We are fast approaching the world of The Jetsons, Knight Rider and Benny from Who Framed Roger Rabbit? The regular leaps in voice technology, even from the early days of Siri, are staggering.
1. The Digital Assistant in the Cloud
Siri started out offering some pretty cool insights, with responses provided by the calm and soothing, yet authoritative voice of Susan Bennett. The ability for someone to speak to a phone and get instant results from the cloud was impressive. And it marked a new milestone in the trend towards cloud-based voice analysis and data retrieval.
Amazon’s Alexa has picked up the baton, along with Google Assistant. But, according to researchers from Consumer Essentials, the thing that makes Alexa so powerful is her new home: the Amazon Echo. This home-based system provides users with instant access to the information they need. Some of the cool things it’s been used for include:
- Reading a nursery rhyme to a child.
- Playing music with an MP4 Player
- Controlling the content streamed on TV’s and home sound systems.
- Ordering a pizza.
- Controlling the lights and security systems in your home.
- Giving users up-to-the minute news headlines.
The ease-of-use with Alexa, along with many other voice assistants, is the ability to trigger her with a simple catch-phrase.
2. The Digital Informant
Unfortunately, the ability to trigger a virtual assistant with your voice means that it is always listening. Why does that matter? Well, it turns out, the information Alex and other voice assistants hear isn’t always private. This information is stored in the cloud. The software giants tell us that the voice data is used to make their technology more accurate, helping Alexa to better understand your future requests by becoming acquainted with your personal speech patterns.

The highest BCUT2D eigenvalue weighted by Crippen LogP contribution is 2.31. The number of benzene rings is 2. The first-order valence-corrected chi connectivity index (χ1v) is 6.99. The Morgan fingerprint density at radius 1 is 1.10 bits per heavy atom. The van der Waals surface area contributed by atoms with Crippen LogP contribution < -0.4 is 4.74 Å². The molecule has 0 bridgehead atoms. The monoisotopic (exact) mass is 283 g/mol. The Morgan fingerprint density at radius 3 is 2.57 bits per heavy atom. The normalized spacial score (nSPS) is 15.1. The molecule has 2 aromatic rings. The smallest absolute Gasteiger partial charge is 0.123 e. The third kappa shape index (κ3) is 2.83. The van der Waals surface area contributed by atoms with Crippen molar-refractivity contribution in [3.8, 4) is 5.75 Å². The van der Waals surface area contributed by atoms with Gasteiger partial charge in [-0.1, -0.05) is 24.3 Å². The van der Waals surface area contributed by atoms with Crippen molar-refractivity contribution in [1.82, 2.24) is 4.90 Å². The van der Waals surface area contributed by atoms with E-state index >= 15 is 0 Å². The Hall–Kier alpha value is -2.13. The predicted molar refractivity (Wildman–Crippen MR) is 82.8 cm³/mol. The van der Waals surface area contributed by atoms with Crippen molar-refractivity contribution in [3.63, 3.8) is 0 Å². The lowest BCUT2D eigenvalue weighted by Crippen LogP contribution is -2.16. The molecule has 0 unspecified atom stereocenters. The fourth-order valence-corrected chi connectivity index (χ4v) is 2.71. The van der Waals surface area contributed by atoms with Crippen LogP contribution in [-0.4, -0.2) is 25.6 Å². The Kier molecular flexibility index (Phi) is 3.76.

But, there’s a serious dark-side to all of this information being stored off-site. For example, let’s say you run a crime family in the mob. I know, “Forget about it!” But, for the people that live life on the edge, police could legally acquire a court order that empowers them to spy on you and your family through the Amazon Echo, along with the other “always listening” voice assistants you use.
If this scares you, you’re not alone. Privacy advocates are up in arms about the idea of consumers voluntarily placing a bug in their homes, offices, cars and pockets.
3. A New Type of Digital Record for Generations to Come
There is one cool thing (well, depending on your perspective) that these voice monitors do. In the past, historians have to rely on the written scraps they can find in the dustbin of history. Personal journals, memoirs and biographies form the foundation of historical fact.
But, these historical documents are prepared by individuals that want to shed themselves and the events around them in particular light. Participant-bias is almost impossible to separate entirely from the record.
Enter the voice recordings in the cloud. Much like social media posts, the information our voice assistants pick-up is stored on a server farm (probably several). This unfiltered information could allow our great, great grand-children to hear the sound of our voice. The content of the recording might be embarrassing, but it would be genuine. And you’ll be collecting dust, so what do you care, right?
If you want to keep your legacy tightly controlled, most voice assistant platforms allow you to access the voice files and delete them. But, you have to take their word for the fact that they were actually deleted. Many analysts suggest it’s far more likely that the “delete” button simply disassociates the record from your account, giving the software company the benefit of your voice for further machine learning.